Trade unions representing workers in the ongoing nationwide bus strike are meeting Monday to discuss a way forward after negotiations reached a deadlock last week.
The strike has impacted tens of thousands of commuters.
With the strike entering its third week there is not yet any firm indications around when bus services will resume, Ishmael Mnisi, spokesperson for the department of transport, told Fin24 by phone on Monday.
Transport Minister Blade Nzimande and Labour Minister Mildred Oliphant were briefed by parties on their bargaining positions last week Thursday, but their contributions failed to resolve the strike.
The ministers were not party to negotiations but issued a joint-statement appealing for bus services to resume.
“... the only reasonable outcome that [the ministers] expect from the negotiations is the immediate resumption of bus operations, whilst labour and employers are finding a permanent solution to the impasse,” the statement read.
Mnisi said on Monday that government will only be able to provide feedback based on the actions unions decide to take.
Spokesperson for the South African Transport and Allied Workers Union (Satawu) Zanele Sebela, said on Monday that employers had issued an ultimatum for unions to either accept a 9% increase or settle for a lower figure.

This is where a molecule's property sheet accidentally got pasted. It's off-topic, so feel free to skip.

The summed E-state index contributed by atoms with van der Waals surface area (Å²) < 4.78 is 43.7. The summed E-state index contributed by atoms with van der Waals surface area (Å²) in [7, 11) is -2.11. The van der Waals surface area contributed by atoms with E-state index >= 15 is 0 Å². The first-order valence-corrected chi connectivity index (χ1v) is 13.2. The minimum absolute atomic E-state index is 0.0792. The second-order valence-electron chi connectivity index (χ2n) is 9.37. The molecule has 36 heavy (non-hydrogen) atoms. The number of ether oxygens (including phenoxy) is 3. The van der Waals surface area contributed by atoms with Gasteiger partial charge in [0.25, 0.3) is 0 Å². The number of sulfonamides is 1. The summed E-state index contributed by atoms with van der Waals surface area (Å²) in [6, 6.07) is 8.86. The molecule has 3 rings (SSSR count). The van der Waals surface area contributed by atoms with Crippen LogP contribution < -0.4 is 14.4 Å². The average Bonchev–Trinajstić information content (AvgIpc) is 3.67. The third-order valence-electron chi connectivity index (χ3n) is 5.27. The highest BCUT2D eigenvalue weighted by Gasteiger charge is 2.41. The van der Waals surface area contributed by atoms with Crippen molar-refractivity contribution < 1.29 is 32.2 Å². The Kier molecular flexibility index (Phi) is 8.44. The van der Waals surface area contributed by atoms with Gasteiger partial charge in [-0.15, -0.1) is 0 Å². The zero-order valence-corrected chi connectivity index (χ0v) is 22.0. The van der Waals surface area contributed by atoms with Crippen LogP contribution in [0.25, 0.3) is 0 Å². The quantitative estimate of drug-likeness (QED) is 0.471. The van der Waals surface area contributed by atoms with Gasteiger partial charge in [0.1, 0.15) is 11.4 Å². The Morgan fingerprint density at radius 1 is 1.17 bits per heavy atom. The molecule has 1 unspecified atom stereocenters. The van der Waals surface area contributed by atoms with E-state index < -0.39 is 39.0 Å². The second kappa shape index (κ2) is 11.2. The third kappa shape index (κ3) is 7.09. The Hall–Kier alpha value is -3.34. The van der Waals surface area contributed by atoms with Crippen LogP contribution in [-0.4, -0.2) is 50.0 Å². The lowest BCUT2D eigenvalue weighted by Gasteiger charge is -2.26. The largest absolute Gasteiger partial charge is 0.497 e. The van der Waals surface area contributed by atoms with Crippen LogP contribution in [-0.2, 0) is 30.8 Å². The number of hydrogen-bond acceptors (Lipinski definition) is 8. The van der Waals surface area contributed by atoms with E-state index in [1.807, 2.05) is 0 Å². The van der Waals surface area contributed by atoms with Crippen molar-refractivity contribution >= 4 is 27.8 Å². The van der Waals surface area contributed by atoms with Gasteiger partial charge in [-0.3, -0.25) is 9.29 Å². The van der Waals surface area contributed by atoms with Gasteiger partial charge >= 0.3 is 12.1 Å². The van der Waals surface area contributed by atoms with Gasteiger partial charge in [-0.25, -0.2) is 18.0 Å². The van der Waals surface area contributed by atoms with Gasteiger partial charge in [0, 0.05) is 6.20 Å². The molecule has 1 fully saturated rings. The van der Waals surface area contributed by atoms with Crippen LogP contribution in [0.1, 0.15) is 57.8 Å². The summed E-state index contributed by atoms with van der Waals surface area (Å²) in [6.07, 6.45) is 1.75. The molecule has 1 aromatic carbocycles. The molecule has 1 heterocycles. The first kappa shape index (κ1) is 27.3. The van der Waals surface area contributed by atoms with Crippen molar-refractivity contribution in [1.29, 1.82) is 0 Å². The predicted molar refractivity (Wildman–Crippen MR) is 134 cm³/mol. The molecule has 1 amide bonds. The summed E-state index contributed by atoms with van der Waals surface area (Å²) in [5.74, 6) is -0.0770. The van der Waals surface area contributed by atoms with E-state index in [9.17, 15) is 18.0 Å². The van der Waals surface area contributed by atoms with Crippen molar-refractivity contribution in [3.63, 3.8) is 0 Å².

Unions had initially demanded a 12% increase. Other issues which need to be addressed in negotiations include driver over-time and night shift allowances.
The five unions whose members are on strike issued a joint statement last week vowing to “keep fighting” until employers would listen. “Striking is the only way to force bosses to give in. We will extend the strike into the long weekend and beyond because the bosses in the sector only care about profits, and not people. They certainly don’t care about commuters or their employees," the statement read.
Bus operators, meanwhile, have said they cannot afford the increases being demanded by unions.
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